Case Report Open Access
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World J Gastroenterol. Aug 7, 2013; 19(29): 4832-4835
Published online Aug 7, 2013. doi: 10.3748/wjg.v19.i29.4832
Laparoscopic cholecystectomy in patients with anesthetic problems
Bum-Soo Kim, Sun-Hyung Joo, Jin-Hyun Joh, Jae-Woo Yi
Bum-Soo Kim, Sun-Hyung Joo, Jin-Hyun Joh, Jae-Woo Yi, Department of Surgery, School of Medicine, Kyung Hee University, Seoul 134-727, South Korea
Jae-Woo Yi, Departments of Surgery and Anesthesiology and Pain Medicine, School of Medicine, Kyung Hee University, Seoul 134-727, South Korea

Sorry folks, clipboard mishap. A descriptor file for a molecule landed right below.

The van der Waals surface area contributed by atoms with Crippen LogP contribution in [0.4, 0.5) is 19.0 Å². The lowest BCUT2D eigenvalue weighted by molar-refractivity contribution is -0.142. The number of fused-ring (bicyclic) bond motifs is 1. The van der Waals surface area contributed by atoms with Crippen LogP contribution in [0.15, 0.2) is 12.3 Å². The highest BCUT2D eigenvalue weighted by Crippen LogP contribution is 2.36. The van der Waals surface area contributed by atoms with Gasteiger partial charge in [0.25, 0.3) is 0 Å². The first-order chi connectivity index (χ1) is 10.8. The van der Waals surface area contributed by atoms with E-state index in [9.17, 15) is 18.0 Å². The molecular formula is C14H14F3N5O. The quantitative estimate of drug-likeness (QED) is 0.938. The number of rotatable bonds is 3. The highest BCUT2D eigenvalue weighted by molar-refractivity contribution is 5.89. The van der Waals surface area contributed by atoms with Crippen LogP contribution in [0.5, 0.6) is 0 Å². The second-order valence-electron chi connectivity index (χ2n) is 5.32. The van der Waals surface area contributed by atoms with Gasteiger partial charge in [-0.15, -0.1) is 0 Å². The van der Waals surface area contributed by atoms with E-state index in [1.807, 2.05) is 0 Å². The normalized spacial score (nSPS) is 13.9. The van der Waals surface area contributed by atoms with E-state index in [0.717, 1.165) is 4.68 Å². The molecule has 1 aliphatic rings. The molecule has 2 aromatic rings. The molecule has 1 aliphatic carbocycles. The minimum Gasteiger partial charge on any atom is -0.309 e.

Author contributions: Yi JW performed the anesthesia; Kim BS and Joo SH performed the operations; Kim BS wrote the manuscript; Joh JH provided advice during manuscript preparation.
Supported by A grant from Kyung Hee University in 2010, KHU-20100653
Correspondence to: Sun-Hyung Joo, MD, PhD, Department of Surgery, School of Medicine, Kyung Hee University, 149 Sangil-dong, Gangdong-gu, Seoul 134-727, South Korea. sunhyung@chol.com
Telephone: +82-2-4406135 Fax: +82-2-4406295
Received: May 2, 2013
Revised: June 13, 2013
Accepted: June 19, 2013
Published online: August 7, 2013

Abstract